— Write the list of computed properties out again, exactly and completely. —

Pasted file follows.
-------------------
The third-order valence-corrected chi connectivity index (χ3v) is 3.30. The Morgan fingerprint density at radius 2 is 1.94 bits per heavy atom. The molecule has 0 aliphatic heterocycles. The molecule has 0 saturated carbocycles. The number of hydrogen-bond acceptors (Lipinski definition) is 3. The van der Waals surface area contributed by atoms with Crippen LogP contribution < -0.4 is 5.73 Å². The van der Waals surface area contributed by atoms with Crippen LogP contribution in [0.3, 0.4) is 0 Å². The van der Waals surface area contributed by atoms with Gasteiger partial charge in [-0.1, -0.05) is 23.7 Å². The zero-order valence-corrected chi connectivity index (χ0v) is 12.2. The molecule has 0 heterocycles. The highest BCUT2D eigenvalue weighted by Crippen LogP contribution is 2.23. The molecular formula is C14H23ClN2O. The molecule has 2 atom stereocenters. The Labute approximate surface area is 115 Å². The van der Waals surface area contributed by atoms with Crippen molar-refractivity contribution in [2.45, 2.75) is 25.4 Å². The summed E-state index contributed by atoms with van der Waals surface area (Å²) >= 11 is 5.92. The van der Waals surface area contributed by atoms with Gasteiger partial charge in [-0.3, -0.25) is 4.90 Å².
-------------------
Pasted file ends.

The third-order valence-corrected chi connectivity index (χ3v) is 3.30. The Morgan fingerprint density at radius 2 is 1.94 bits per heavy atom. The molecule has 0 aliphatic heterocycles. The molecule has 0 saturated carbocycles. The number of hydrogen-bond acceptors (Lipinski definition) is 3. The van der Waals surface area contributed by atoms with Crippen LogP contribution < -0.4 is 5.73 Å². The van der Waals surface area contributed by atoms with Crippen LogP contribution in [0.3, 0.4) is 0 Å². The van der Waals surface area contributed by atoms with Gasteiger partial charge in [-0.1, -0.05) is 23.7 Å². The zero-order valence-corrected chi connectivity index (χ0v) is 12.2. The molecule has 0 heterocycles. The highest BCUT2D eigenvalue weighted by Crippen LogP contribution is 2.23. The molecular formula is C14H23ClN2O. The molecule has 2 atom stereocenters. The Labute approximate surface area is 115 Å². The van der Waals surface area contributed by atoms with Crippen molar-refractivity contribution in [2.45, 2.75) is 25.4 Å². The summed E-state index contributed by atoms with van der Waals surface area (Å²) >= 11 is 5.92. The van der Waals surface area contributed by atoms with Gasteiger partial charge in [-0.3, -0.25) is 4.90 Å².